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​Benjamin Banneker​​

Banneker.jpegBenjamin Banneker (November 9, 1731 – October 19, 1806) was a free African-American almanac author, surveyor, landowner and farmer who had knowledge of mathematics and natural history. Born in Baltimore County, Maryland, to a free African-American woman and a former slave, Banneker had little or no formal education and was largely self-taught. He became known for assisting Major Andrew Ellicott in a survey that established the original borders of the District of Columbia, the federal capital district of the United States.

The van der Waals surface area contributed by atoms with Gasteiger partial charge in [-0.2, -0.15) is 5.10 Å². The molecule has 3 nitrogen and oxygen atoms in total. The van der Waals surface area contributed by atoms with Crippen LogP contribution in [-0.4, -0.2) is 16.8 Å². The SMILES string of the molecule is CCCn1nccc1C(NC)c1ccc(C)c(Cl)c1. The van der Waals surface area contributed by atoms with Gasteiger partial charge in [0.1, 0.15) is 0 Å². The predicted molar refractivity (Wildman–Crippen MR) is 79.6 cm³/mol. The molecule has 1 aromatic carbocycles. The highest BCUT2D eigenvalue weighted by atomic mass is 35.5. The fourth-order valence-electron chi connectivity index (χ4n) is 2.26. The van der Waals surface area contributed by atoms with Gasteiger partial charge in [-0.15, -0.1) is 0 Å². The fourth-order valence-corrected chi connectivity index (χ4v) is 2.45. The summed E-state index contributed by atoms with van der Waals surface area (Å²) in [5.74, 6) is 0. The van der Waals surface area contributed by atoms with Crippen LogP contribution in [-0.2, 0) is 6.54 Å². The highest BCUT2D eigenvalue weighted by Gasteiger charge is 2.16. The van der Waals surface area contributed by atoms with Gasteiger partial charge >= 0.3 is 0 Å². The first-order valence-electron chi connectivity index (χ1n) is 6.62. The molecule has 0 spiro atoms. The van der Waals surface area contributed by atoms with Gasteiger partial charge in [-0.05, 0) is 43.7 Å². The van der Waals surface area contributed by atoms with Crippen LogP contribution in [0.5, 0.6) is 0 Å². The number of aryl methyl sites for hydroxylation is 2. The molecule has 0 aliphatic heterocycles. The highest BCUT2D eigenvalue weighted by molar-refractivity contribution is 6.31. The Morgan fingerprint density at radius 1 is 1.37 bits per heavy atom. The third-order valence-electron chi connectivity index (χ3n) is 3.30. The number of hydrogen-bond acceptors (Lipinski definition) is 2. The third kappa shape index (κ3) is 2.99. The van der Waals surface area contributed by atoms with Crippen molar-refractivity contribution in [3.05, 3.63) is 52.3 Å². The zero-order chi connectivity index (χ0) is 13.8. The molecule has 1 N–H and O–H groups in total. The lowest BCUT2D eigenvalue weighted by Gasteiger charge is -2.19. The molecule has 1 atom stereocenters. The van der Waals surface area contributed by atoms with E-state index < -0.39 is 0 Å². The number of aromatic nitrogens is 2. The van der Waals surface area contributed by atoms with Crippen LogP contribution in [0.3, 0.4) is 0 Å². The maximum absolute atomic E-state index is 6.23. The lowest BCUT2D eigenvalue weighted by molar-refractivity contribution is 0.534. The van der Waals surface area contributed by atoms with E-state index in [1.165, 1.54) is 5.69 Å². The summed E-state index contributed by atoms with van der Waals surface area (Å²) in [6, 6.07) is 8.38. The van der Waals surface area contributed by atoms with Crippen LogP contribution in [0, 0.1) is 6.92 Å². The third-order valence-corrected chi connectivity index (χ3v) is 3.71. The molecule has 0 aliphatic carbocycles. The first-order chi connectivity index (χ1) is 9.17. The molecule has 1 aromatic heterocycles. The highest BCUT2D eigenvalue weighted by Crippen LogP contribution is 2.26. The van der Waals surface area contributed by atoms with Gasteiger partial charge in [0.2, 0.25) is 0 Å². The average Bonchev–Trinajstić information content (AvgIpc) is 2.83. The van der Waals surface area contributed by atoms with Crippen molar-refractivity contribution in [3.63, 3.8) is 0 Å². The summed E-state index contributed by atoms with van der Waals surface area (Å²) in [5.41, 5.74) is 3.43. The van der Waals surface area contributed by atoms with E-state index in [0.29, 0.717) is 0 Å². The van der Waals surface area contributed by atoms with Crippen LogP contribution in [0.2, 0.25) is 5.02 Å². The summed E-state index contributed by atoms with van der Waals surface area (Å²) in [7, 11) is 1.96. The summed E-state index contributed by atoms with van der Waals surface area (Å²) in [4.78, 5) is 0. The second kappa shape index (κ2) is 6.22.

Banneker's knowledge of astronomy helped him author a commercially successful series of almanacs. As early as 1788, Banneker began to make astronomical calculations, and he accurately predicted a solar eclipse that occurred in 1789. In 1791, while working with Andrew Ellicott and others in surveying the land that would become Washington, D.C., Banneker made other astronomical observations. He corresponded with Thomas Jefferson on the topics of slavery and racial equality, Jefferson having earlier drafted the United States Declaration of Independence. Abolitionists and advocates of racial equality promoted and praised Banneker's works.